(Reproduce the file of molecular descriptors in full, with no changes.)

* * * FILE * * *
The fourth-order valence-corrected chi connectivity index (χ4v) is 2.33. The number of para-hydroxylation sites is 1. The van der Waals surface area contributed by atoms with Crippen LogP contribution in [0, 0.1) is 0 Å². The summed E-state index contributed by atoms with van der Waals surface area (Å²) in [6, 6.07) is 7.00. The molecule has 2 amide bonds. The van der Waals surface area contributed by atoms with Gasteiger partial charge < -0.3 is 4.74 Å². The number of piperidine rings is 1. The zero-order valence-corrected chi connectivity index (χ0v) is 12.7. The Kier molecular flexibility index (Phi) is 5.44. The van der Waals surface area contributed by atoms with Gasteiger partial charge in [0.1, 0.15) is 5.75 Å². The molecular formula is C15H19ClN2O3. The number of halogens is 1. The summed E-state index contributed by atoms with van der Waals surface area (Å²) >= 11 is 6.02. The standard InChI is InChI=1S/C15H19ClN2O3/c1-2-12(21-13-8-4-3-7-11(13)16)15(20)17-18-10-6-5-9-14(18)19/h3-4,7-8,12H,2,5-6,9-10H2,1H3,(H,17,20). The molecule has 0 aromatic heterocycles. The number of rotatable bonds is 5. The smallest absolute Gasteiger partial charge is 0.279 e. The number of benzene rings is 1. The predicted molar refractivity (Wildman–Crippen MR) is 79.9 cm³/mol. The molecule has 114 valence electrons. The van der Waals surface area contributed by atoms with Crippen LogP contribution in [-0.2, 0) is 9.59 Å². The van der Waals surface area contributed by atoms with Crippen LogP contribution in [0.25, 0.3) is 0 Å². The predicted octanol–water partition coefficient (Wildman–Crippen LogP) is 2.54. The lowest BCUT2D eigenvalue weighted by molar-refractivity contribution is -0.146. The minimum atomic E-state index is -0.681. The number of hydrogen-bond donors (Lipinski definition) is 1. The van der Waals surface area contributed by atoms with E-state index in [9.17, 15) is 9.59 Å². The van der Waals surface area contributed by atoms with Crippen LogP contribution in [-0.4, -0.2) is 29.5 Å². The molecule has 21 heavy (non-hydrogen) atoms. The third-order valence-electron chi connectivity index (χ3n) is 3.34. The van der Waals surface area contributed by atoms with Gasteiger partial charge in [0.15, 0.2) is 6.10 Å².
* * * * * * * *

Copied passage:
The fourth-order valence-corrected chi connectivity index (χ4v) is 2.33. The number of para-hydroxylation sites is 1. The van der Waals surface area contributed by atoms with Crippen LogP contribution in [0, 0.1) is 0 Å². The summed E-state index contributed by atoms with van der Waals surface area (Å²) in [6, 6.07) is 7.00. The molecule has 2 amide bonds. The van der Waals surface area contributed by atoms with Gasteiger partial charge < -0.3 is 4.74 Å². The number of piperidine rings is 1. The zero-order valence-corrected chi connectivity index (χ0v) is 12.7. The Kier molecular flexibility index (Phi) is 5.44. The van der Waals surface area contributed by atoms with Gasteiger partial charge in [0.1, 0.15) is 5.75 Å². The molecular formula is C15H19ClN2O3. The number of halogens is 1. The summed E-state index contributed by atoms with van der Waals surface area (Å²) >= 11 is 6.02. The standard InChI is InChI=1S/C15H19ClN2O3/c1-2-12(21-13-8-4-3-7-11(13)16)15(20)17-18-10-6-5-9-14(18)19/h3-4,7-8,12H,2,5-6,9-10H2,1H3,(H,17,20). The molecule has 0 aromatic heterocycles. The number of rotatable bonds is 5. The smallest absolute Gasteiger partial charge is 0.279 e. The number of benzene rings is 1. The predicted molar refractivity (Wildman–Crippen MR) is 79.9 cm³/mol. The molecule has 114 valence electrons. The van der Waals surface area contributed by atoms with Crippen LogP contribution in [-0.2, 0) is 9.59 Å². The van der Waals surface area contributed by atoms with Crippen LogP contribution in [0.25, 0.3) is 0 Å². The predicted octanol–water partition coefficient (Wildman–Crippen LogP) is 2.54. The lowest BCUT2D eigenvalue weighted by molar-refractivity contribution is -0.146. The minimum atomic E-state index is -0.681. The number of hydrogen-bond donors (Lipinski definition) is 1. The van der Waals surface area contributed by atoms with E-state index in [9.17, 15) is 9.59 Å². The van der Waals surface area contributed by atoms with Crippen LogP contribution in [-0.4, -0.2) is 29.5 Å². The molecule has 21 heavy (non-hydrogen) atoms. The third-order valence-electron chi connectivity index (χ3n) is 3.34. The van der Waals surface area contributed by atoms with Gasteiger partial charge in [0.15, 0.2) is 6.10 Å².